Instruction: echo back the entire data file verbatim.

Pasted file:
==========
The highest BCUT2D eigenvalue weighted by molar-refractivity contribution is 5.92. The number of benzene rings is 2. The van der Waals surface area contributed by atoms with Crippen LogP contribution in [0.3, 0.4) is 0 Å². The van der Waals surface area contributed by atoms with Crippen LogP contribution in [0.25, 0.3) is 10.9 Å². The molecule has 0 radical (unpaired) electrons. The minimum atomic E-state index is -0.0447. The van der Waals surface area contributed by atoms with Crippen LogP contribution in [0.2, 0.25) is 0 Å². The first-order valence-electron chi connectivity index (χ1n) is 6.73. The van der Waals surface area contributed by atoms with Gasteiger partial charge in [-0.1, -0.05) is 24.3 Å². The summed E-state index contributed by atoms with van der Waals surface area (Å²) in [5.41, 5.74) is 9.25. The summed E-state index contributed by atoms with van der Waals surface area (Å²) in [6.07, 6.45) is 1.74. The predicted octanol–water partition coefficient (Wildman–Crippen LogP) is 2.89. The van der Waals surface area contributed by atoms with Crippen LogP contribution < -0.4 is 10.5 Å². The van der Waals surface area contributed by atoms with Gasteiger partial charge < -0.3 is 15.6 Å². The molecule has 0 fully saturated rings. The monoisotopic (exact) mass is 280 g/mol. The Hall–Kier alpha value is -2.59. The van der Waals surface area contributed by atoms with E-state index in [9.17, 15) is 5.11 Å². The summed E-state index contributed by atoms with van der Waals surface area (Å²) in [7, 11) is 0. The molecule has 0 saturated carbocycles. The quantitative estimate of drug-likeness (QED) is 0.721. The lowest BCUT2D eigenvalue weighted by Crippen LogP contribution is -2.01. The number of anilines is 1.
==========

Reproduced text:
The highest BCUT2D eigenvalue weighted by molar-refractivity contribution is 5.92. The number of benzene rings is 2. The van der Waals surface area contributed by atoms with Crippen LogP contribution in [0.3, 0.4) is 0 Å². The van der Waals surface area contributed by atoms with Crippen LogP contribution in [0.25, 0.3) is 10.9 Å². The molecule has 0 radical (unpaired) electrons. The minimum atomic E-state index is -0.0447. The van der Waals surface area contributed by atoms with Crippen LogP contribution in [0.2, 0.25) is 0 Å². The first-order valence-electron chi connectivity index (χ1n) is 6.73. The van der Waals surface area contributed by atoms with Gasteiger partial charge in [-0.1, -0.05) is 24.3 Å². The summed E-state index contributed by atoms with van der Waals surface area (Å²) in [5.41, 5.74) is 9.25. The summed E-state index contributed by atoms with van der Waals surface area (Å²) in [6.07, 6.45) is 1.74. The predicted octanol–water partition coefficient (Wildman–Crippen LogP) is 2.89. The van der Waals surface area contributed by atoms with Crippen LogP contribution < -0.4 is 10.5 Å². The van der Waals surface area contributed by atoms with Gasteiger partial charge < -0.3 is 15.6 Å². The molecule has 0 fully saturated rings. The monoisotopic (exact) mass is 280 g/mol. The Hall–Kier alpha value is -2.59. The van der Waals surface area contributed by atoms with E-state index in [9.17, 15) is 5.11 Å². The summed E-state index contributed by atoms with van der Waals surface area (Å²) in [7, 11) is 0. The molecule has 0 saturated carbocycles. The quantitative estimate of drug-likeness (QED) is 0.721. The lowest BCUT2D eigenvalue weighted by Crippen LogP contribution is -2.01. The number of anilines is 1.